Woodchucks, on the other hand, are native to North America and are commonly found in open grasslands, fields, and wooded areas. They are excellent diggers and create extensive burrow systems with multiple entrances. These burrows serve as their homes, providing protection from predators and extreme weather conditions.


Beavers are highly social animals that live in family groups known as colonies. A typical beaver colony consists of a monogamous pair, their offspring, and sometimes other unrelated beavers. They are primarily nocturnal, meaning they are most active during the night. Beavers are known for their engineering skills, constructing dams to create deep ponds that provide protection and easy access to food sources.

Woodchucks, on the other hand, are solitary creatures that prefer a more independent lifestyle. They are diurnal, meaning they are most active during the day. Woodchucks are excellent climbers and swimmers, but they spend a significant amount of time on land, foraging for food and maintaining their burrows. They are also known for their ability to predict the weather, as celebrated on Groundhog Day.


Beavers are herbivores with a primarily vegetarian diet. They feed on the bark, twigs, leaves, and buds of various trees and shrubs. Their strong incisor teeth allow them to gnaw through wood easily. Beavers are particularly fond of aspen, willow, and birch trees. They also store food underwater near their lodges to sustain them during the winter months when food sources are scarce.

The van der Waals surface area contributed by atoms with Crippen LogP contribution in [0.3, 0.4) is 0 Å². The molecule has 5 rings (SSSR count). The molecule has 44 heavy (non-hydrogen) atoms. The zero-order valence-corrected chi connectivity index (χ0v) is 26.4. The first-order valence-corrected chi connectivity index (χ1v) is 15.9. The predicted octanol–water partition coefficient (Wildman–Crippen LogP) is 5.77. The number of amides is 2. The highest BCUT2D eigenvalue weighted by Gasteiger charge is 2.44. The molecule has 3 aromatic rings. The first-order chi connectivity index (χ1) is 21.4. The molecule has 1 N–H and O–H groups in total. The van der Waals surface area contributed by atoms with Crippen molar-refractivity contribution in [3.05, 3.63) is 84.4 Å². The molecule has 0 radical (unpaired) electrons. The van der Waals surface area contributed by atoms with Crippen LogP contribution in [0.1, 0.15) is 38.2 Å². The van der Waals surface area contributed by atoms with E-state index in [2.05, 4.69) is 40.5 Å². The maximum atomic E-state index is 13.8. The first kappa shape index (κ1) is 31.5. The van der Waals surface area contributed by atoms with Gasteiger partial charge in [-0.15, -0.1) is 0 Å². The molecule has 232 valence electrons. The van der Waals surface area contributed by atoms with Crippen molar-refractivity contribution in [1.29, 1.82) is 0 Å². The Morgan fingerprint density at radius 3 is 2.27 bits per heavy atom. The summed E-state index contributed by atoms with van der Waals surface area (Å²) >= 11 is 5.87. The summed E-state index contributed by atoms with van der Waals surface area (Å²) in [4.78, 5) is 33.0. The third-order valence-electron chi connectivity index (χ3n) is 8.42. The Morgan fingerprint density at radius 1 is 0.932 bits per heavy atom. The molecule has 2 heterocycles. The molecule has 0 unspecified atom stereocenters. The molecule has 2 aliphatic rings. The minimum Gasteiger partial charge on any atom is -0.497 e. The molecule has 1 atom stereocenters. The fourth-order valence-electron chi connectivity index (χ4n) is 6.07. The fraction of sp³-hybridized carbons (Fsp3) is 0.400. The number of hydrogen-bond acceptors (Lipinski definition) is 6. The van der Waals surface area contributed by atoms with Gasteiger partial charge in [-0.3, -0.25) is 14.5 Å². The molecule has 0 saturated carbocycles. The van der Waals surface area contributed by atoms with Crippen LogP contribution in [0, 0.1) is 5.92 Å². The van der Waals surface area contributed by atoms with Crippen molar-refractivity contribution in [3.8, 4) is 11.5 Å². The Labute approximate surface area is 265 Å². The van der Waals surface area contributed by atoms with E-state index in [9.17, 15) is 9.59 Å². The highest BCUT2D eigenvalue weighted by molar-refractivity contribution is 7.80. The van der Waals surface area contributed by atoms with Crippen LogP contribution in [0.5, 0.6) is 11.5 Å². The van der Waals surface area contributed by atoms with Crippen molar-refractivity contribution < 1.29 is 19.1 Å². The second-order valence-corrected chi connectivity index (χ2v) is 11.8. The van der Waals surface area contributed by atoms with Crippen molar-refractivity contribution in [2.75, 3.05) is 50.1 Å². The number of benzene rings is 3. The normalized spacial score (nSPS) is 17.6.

Woodchucks, on the other hand, are true hibernators and need to accumulate fat reserves before winter. They have a diverse diet that includes grasses, clover, dandelions, fruits, vegetables, and even the occasional insect. Woodchucks are known to forage in fields and gardens, sometimes causing damage to crops and vegetation.

Ecological Impact

Beavers play a crucial role in shaping their environment. By building dams, they create wetlands that provide habitat for various aquatic species, including fish, amphibians, and waterfowl. These wetlands also help to filter water, reduce erosion, and recharge groundwater. However, their activities can sometimes lead to conflicts with human infrastructure, such as flooding roads and agricultural lands.

Woodchucks, on the other hand, have a more limited ecological impact. Their burrowing activities can aerate the soil and create habitat for other small animals. However, their feeding habits can sometimes result in damage to gardens and crops, leading to conflicts with farmers and gardeners.


In conclusion, while beavers and woodchucks are both rodents, they have distinct attributes that differentiate them. Beavers are larger, aquatic creatures known for their engineering skills and ability to create complex habitats. Woodchucks, on the other hand, are smaller, terrestrial animals that excel in digging burrows and foraging for food. Understanding the unique characteristics of these animals helps us appreciate their ecological roles and coexist with them in their respective habitats.